A Compliance Window For India’s Black Money?

As the Asian Wealth Times reported on May 15th the Indian Government is pushing ahead with their desire to pull undisclosed assets back to the country.

The latest reports from India indicate that from the beginning of July persons with undisclosed income and assets abroad are expected to have a window of time to declare their holdings without necessarily facing prosecution. The proposed compliance window under the Undisclosed Foreign Assets and Income Act, which is colloquially known as the black money act is estimated to be in place for up to five months.

A senior government official said, "While a final decision is yet to be taken by the finance minister, the window will likely be in force from the first two weeks of July. The duration of the window may be three-five months."

The Indian government has refused to term the compliance window as an amnesty scheme as fresh tax and penalties will be levied. Some of the main points are:

  • Those taking advantage of the window can declare foreign assets and income and pay tax and penalty, each at 30% of the value of the asset.
  • Such entities won't be prosecuted under the Bill; such declarations won't be used as evidence under the Fema and the wealth tax, companies and Customs Acts.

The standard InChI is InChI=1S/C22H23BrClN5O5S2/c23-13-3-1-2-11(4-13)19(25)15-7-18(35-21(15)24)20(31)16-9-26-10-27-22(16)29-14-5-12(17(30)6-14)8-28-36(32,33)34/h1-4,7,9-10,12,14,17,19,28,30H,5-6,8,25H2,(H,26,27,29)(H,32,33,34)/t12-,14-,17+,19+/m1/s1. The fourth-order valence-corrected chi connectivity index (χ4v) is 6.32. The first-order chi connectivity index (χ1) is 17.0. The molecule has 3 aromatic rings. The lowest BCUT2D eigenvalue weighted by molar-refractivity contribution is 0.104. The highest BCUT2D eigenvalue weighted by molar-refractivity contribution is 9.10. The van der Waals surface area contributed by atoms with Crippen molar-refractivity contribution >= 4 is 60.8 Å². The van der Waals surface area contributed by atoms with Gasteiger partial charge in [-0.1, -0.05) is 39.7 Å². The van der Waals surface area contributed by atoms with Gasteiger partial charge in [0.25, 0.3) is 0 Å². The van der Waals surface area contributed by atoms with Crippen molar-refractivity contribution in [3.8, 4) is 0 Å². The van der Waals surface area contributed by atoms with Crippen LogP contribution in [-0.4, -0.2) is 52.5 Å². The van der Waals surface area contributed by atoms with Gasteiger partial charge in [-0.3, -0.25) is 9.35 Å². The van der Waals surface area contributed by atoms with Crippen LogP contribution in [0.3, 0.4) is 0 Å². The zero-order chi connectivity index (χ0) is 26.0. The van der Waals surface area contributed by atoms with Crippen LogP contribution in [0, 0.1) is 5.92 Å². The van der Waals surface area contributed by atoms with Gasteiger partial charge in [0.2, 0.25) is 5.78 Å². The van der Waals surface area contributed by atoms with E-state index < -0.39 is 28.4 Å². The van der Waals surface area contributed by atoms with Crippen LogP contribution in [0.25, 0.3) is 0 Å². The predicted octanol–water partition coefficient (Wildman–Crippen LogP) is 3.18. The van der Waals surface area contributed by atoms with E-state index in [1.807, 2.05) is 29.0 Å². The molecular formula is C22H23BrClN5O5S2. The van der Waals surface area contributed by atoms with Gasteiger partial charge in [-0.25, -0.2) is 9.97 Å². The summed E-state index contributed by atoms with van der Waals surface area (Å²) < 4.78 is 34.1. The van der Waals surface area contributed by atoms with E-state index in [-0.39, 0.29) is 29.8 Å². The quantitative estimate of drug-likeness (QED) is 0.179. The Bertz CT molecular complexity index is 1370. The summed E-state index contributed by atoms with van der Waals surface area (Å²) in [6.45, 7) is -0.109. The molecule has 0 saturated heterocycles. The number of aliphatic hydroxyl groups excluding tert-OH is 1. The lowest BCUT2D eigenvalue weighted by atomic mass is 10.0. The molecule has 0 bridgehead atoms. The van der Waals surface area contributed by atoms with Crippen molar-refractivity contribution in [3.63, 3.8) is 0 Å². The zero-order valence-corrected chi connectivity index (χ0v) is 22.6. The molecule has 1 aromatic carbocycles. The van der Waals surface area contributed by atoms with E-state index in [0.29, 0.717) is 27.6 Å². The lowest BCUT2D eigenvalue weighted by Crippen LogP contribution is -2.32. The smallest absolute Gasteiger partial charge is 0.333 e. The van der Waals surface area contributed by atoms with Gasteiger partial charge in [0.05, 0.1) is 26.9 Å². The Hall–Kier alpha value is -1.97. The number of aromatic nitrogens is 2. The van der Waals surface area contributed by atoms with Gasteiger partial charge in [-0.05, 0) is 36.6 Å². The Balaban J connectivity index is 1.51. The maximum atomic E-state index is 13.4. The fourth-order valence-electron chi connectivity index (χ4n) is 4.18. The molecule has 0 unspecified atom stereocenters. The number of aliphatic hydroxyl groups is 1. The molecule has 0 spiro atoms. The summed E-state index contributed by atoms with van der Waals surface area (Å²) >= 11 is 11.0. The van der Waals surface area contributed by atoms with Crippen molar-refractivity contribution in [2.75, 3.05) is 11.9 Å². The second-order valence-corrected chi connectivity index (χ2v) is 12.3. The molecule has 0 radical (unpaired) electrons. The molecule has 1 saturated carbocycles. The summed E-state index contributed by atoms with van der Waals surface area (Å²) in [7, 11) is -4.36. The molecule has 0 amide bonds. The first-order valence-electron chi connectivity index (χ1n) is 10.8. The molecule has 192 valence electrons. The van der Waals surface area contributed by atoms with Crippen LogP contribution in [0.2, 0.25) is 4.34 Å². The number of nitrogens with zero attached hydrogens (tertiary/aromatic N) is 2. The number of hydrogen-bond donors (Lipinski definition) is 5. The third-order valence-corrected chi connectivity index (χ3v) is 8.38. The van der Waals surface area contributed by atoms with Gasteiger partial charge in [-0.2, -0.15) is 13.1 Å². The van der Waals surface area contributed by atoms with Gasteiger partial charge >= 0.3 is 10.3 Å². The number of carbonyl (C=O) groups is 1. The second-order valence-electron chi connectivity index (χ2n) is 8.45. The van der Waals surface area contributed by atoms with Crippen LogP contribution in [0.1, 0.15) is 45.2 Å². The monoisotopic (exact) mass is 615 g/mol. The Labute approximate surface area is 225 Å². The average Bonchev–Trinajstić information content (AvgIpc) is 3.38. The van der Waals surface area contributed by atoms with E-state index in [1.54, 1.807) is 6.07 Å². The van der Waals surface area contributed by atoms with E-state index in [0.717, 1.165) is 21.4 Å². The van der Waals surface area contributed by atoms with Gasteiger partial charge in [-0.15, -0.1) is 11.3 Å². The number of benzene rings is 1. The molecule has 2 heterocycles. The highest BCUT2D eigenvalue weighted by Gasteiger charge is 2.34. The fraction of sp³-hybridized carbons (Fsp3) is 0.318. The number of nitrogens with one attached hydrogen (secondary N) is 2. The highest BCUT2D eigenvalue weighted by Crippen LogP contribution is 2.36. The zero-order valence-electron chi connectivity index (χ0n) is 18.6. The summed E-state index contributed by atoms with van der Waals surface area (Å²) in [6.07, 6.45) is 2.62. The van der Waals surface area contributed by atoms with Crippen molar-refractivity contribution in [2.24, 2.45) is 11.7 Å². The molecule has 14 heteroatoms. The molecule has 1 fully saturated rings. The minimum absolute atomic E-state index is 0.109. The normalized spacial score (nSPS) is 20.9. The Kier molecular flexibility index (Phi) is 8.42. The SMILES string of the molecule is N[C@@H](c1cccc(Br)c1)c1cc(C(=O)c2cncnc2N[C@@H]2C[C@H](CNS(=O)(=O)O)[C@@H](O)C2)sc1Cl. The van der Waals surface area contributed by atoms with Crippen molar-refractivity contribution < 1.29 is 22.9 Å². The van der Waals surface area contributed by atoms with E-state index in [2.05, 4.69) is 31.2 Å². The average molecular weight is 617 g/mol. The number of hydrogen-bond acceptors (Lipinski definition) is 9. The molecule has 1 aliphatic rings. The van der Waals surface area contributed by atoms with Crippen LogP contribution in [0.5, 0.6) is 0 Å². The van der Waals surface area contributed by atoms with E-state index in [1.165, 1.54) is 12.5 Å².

• After the compliance window is over and the Act is enforced, those with undeclared assets abroad will have to pay tax of 30% and a penalty of 90%.
Deliberate efforts to evade tax in relation to foreign income will be penalised with severe prison terms of between 3 to 10 years. Failure to furnish return of income from foreign assets, as well as to disclose the assets, will be punishable with rigorous imprisonment of six months to 7 years.

It is expected that upon his return to India around June 25th Indian Finance Minister Arun Jaitley will give the final details of the Undisclosed Foreign Assets and Income Act.

The black money bill is still being calibrated however and as many questions as answers still remain. There is lack of clarity on a range of issues, such as how fixed assets such as houses or other properties will be taxed.


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